In Roosevelt's Four Freedoms Speech (1941): If he had survived, do you think Roosevelt would have characterized the Cold War and Soviet Union the same way he did World War II and the threat of the Nazis? Why or why not?

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This is a very interesting question! Roosevelt's vision of a new world order was based on four essential freedoms: freedom of speech and expression; freedom of religion; freedom from want; and freedom from fear. The first two were already enshrined in the US Constitution, and all four elements are contained within the Universal Declaration of Human Rights (1948). The threat of communism was in direct conflict with each of Roosevelt's four freedoms, particularly freedom of speech and expression. The most immediate freedom that was in jeopardy before the Cold War (which most historians recognize as having begun in 1946) was freedom from fear; according to Roosevelt:

Freedom from fear—which, translated into world terms, means a worldwide reduction of armaments to such a point and in such a thorough fashion that no nation will be in a position to commit an act of physical aggression against any neighbor—anywhere in the world.

While American experts had predicted the Soviet Union would not have nuclear weapons until the 1950s, there was still grave concern over Russia amassing nuclear weaponry in Roosevelt's time, as evidenced by his speech. Months after Roosevelt died, the end of the Second World War left America and the Soviet Union the two dominant world powers. If communist influence spread, no coalition of nations would be able to defeat it. In 1950, months after the first Soviet bomb was detonated in 1949, National Security Council 68 concluded that the Soviets would manufacture more weapons, including nuclear, and that the best course of action was to respond with a similar amassing of weaponry. President Franklin Roosevelt was the only President to serve more than two terms (he served four). If Roosevelt had lived, and the 22nd Amendment of the Constitution had not been passed in 1947, let us assume that Roosevelt would have supported the conclusions of NSC-68 as Truman had.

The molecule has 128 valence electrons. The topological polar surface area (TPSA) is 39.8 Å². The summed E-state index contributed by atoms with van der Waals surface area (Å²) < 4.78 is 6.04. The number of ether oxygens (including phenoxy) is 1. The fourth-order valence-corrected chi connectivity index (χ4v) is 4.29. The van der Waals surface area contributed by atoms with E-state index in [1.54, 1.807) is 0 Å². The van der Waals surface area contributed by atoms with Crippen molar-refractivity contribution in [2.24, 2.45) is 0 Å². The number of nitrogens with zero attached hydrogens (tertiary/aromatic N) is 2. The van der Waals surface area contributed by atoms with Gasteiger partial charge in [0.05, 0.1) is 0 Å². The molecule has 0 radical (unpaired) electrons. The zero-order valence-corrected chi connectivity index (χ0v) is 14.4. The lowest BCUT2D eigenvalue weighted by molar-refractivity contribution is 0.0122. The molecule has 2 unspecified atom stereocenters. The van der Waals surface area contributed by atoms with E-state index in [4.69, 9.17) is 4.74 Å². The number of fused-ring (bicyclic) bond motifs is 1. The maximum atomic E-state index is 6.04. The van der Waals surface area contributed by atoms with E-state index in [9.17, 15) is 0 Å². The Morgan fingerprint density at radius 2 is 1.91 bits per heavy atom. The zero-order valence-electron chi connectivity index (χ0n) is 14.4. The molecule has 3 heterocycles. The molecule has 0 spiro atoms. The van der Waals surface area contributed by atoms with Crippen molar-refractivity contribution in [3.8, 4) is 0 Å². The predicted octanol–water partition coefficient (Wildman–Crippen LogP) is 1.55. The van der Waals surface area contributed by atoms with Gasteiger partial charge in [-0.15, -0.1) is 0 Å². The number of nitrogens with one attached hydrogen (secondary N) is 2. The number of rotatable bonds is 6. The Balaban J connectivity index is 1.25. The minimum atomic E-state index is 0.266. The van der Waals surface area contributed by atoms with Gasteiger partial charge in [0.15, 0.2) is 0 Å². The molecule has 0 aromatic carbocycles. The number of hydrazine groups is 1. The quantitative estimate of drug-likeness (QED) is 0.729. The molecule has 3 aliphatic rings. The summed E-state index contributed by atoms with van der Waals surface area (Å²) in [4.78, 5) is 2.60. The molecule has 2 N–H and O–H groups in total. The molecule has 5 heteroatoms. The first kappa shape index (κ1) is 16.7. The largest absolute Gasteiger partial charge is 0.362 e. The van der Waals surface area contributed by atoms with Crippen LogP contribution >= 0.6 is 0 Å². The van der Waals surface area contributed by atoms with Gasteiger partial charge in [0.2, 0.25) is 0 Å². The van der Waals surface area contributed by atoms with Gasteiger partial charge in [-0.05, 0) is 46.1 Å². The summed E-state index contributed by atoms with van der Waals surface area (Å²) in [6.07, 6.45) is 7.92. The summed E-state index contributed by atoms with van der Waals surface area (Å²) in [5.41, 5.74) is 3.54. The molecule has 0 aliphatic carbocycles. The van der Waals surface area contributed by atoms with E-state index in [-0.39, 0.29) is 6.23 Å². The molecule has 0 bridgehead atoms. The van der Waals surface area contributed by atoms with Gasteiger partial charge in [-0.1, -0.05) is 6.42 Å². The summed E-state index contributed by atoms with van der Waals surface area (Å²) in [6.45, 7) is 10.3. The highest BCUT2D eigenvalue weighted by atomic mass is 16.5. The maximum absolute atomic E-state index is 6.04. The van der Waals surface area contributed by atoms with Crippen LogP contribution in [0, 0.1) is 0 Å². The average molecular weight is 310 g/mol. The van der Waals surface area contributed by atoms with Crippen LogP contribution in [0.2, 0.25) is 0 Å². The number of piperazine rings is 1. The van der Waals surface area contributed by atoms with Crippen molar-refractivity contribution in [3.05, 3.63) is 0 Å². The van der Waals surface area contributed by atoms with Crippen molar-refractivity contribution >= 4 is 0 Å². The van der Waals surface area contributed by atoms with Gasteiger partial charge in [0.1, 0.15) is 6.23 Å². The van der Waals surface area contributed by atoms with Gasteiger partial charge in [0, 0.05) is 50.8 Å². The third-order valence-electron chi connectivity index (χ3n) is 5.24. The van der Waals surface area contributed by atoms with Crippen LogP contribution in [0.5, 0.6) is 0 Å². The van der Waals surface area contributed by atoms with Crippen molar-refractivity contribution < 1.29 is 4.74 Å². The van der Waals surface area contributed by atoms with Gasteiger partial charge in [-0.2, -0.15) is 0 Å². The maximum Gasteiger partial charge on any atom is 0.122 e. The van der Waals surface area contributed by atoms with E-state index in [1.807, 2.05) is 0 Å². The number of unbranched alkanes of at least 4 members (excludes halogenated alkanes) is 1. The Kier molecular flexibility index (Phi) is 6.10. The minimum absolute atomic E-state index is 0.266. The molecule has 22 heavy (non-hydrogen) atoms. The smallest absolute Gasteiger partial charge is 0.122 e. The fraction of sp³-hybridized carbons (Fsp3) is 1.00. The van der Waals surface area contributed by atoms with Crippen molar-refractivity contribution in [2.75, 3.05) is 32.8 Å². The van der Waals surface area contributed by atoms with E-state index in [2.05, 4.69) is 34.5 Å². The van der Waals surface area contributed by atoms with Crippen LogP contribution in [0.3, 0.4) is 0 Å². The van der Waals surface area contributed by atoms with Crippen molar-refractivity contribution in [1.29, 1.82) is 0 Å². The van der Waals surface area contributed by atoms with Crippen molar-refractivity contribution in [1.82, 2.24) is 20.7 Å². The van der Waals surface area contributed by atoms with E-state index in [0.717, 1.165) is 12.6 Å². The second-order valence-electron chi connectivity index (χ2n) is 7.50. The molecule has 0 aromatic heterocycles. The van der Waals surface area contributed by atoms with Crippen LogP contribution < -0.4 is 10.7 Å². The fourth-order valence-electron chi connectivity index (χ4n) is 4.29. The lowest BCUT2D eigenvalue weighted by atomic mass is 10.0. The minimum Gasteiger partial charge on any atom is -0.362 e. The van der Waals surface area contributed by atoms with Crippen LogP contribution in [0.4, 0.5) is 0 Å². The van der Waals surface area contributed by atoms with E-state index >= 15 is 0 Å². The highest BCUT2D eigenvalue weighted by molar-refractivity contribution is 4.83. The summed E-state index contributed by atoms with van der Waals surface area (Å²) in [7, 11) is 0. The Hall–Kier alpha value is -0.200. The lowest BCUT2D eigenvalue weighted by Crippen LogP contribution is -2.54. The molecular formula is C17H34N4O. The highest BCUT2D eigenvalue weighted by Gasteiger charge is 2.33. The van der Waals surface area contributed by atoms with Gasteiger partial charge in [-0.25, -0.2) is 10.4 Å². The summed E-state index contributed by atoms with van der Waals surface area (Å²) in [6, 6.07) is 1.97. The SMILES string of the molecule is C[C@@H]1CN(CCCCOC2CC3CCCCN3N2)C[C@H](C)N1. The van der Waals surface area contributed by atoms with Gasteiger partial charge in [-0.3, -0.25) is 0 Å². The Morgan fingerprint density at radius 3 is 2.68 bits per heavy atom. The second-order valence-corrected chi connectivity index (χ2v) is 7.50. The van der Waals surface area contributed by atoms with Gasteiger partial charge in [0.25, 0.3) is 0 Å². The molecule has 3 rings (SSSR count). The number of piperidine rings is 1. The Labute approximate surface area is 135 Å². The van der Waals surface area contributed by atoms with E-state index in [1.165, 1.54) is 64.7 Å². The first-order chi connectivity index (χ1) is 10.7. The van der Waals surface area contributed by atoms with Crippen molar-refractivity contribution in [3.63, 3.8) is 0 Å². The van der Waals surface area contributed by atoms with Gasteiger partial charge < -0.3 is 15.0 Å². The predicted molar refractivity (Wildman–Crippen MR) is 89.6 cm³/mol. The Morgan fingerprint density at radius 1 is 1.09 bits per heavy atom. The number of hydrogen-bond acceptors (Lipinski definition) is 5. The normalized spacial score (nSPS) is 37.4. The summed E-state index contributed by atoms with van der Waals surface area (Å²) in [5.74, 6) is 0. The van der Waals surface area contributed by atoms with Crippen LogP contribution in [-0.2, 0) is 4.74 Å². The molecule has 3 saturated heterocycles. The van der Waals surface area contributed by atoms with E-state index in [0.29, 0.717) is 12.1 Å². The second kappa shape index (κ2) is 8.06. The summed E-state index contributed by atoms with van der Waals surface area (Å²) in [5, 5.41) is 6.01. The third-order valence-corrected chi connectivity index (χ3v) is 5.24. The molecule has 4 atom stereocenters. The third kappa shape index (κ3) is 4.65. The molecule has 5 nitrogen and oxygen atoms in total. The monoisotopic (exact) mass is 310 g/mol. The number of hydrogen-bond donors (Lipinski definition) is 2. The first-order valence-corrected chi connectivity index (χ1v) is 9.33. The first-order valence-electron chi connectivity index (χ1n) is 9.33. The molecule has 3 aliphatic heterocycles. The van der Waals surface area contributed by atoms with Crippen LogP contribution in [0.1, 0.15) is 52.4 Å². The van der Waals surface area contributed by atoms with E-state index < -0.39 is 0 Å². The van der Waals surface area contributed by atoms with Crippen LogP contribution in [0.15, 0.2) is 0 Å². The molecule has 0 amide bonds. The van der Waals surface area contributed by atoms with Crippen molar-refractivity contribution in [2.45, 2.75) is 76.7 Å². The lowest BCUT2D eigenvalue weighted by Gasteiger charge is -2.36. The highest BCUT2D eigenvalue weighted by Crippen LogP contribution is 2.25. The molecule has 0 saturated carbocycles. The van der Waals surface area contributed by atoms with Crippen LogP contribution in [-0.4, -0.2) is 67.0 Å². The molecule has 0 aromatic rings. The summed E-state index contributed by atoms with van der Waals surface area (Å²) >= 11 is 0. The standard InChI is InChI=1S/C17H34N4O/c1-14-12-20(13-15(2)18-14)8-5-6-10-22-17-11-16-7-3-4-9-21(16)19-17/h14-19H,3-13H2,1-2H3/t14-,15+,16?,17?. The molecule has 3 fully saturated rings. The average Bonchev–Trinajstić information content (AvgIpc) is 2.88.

One passage in Roosevelt's speech is directly relevant to the Nazi regime:

A revolution which goes on steadily, quietly adjusting itself to changing conditions—without the concentration camp or the quick-lime in the ditch.

Note that the US was not fully aware of the horrific circumstances of the Holocaust until American soldiers began to liberate the camps (after Roosevelt's death). The US did not get involved in the Second World War because of the Holocaust, and liberating the Jews was not a priority (as opposed to defeating the Nazis and retaliating against Japan after Pearl Harbor). As such, I do not think Roosevelt was thinking of mass murder in his speech; until the time leading up to the end of the war and the subsequent Nuremberg Trials in 1945 and 1946, this scale of mass murder was viewed as inconceivable. Moreover, I would assume that Roosevelt would have included this in his speech had he been aware of the true circumstances.

So, given Roosevelt outlasted the Nuremberg trials and went on to win a fifth term, I would say that he would have recognized the potential for the Soviet Union, given its influence's spread, to proceed as the Nazi regime had, given crucial similarities. According to A. James Gregor, Professor of Political Science Emeritus at the University of California, Berkeley:

Stalin had created a regime that had abandoned every principle that had presumably typified left-wing aspirations and had given himself over to notions of “socialism in one country”—with all the attendant attributes: nationalism, the leadership principle, anti-liberalism, anti-individualism, communitarianism, hierarchical rule, missionary zeal, the employment of violence to assure national purpose, and anti-Semitism—making the Soviet Union unmistakenly “a cousin to the German National Socialism.”

To focus on anti-Semitism: after the foundation of Israel in May 1948, despite his personal dislike of Jews, Stalin had been an early supporter of a Jewish state in Palestine. However, Stalin became increasingly afraid of pro-Israeli feeling among Soviet Jews, which he believed subverted the Soviet regime's influence. Whether these circumstances would have gone on to trigger a second genocide akin to the Holocaust will never be known, but the potential was there.

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